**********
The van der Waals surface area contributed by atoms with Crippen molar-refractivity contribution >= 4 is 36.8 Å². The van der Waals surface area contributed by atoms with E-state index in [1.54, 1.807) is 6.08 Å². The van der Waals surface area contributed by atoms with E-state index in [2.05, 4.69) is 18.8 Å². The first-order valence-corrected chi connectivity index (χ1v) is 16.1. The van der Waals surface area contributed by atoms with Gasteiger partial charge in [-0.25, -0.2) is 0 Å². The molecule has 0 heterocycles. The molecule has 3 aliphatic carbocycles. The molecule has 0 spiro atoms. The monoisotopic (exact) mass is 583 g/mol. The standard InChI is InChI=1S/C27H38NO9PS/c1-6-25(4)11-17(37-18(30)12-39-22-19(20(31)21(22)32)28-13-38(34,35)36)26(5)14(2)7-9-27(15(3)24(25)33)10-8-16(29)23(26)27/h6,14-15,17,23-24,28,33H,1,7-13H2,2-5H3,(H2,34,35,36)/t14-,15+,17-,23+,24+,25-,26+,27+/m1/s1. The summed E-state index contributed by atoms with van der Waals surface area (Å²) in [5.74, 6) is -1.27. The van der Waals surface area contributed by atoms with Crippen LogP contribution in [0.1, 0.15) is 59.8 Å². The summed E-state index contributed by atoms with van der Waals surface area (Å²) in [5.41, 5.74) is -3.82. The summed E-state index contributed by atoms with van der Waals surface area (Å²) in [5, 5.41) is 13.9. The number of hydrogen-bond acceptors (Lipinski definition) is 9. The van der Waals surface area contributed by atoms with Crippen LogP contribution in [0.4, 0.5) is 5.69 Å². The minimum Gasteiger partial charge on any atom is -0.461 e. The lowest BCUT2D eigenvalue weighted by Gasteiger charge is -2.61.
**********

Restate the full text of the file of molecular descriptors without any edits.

The van der Waals surface area contributed by atoms with Crippen molar-refractivity contribution >= 4 is 36.8 Å². The van der Waals surface area contributed by atoms with E-state index in [1.54, 1.807) is 6.08 Å². The van der Waals surface area contributed by atoms with E-state index in [2.05, 4.69) is 18.8 Å². The first-order valence-corrected chi connectivity index (χ1v) is 16.1. The van der Waals surface area contributed by atoms with Gasteiger partial charge in [-0.25, -0.2) is 0 Å². The molecule has 0 heterocycles. The molecule has 3 aliphatic carbocycles. The molecule has 0 spiro atoms. The monoisotopic (exact) mass is 583 g/mol. The standard InChI is InChI=1S/C27H38NO9PS/c1-6-25(4)11-17(37-18(30)12-39-22-19(20(31)21(22)32)28-13-38(34,35)36)26(5)14(2)7-9-27(15(3)24(25)33)10-8-16(29)23(26)27/h6,14-15,17,23-24,28,33H,1,7-13H2,2-5H3,(H2,34,35,36)/t14-,15+,17-,23+,24+,25-,26+,27+/m1/s1. The summed E-state index contributed by atoms with van der Waals surface area (Å²) in [5.74, 6) is -1.27. The van der Waals surface area contributed by atoms with Crippen LogP contribution in [0.1, 0.15) is 59.8 Å². The summed E-state index contributed by atoms with van der Waals surface area (Å²) in [5.41, 5.74) is -3.82. The summed E-state index contributed by atoms with van der Waals surface area (Å²) in [5, 5.41) is 13.9. The number of hydrogen-bond acceptors (Lipinski definition) is 9. The van der Waals surface area contributed by atoms with Crippen LogP contribution in [0.4, 0.5) is 5.69 Å². The minimum Gasteiger partial charge on any atom is -0.461 e. The lowest BCUT2D eigenvalue weighted by Gasteiger charge is -2.61.